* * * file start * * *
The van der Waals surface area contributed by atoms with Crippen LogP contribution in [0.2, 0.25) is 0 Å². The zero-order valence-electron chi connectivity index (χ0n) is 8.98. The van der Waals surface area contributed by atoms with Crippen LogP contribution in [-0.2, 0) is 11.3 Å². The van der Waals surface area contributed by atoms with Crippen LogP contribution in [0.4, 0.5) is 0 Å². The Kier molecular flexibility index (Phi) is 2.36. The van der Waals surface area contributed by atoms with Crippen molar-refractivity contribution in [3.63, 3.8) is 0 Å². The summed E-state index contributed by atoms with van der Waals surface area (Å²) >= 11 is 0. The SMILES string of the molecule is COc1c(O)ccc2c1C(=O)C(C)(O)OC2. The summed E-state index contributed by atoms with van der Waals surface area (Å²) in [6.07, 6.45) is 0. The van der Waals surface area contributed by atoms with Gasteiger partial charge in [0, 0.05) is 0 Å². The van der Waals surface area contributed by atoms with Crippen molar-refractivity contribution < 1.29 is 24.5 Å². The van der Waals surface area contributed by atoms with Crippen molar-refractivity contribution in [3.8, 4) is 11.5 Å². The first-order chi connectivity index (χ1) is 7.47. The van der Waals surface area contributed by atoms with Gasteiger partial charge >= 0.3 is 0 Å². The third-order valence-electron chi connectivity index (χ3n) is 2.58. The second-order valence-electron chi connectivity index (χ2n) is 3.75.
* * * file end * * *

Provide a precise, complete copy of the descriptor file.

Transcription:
The van der Waals surface area contributed by atoms with Crippen LogP contribution in [0.2, 0.25) is 0 Å². The zero-order valence-electron chi connectivity index (χ0n) is 8.98. The van der Waals surface area contributed by atoms with Crippen LogP contribution in [-0.2, 0) is 11.3 Å². The van der Waals surface area contributed by atoms with Crippen LogP contribution in [0.4, 0.5) is 0 Å². The Kier molecular flexibility index (Phi) is 2.36. The van der Waals surface area contributed by atoms with Crippen molar-refractivity contribution in [3.63, 3.8) is 0 Å². The summed E-state index contributed by atoms with van der Waals surface area (Å²) >= 11 is 0. The SMILES string of the molecule is COc1c(O)ccc2c1C(=O)C(C)(O)OC2. The summed E-state index contributed by atoms with van der Waals surface area (Å²) in [6.07, 6.45) is 0. The van der Waals surface area contributed by atoms with Gasteiger partial charge in [0, 0.05) is 0 Å². The van der Waals surface area contributed by atoms with Crippen molar-refractivity contribution < 1.29 is 24.5 Å². The van der Waals surface area contributed by atoms with Crippen molar-refractivity contribution in [3.8, 4) is 11.5 Å². The first-order chi connectivity index (χ1) is 7.47. The van der Waals surface area contributed by atoms with Gasteiger partial charge >= 0.3 is 0 Å². The third-order valence-electron chi connectivity index (χ3n) is 2.58. The second-order valence-electron chi connectivity index (χ2n) is 3.75.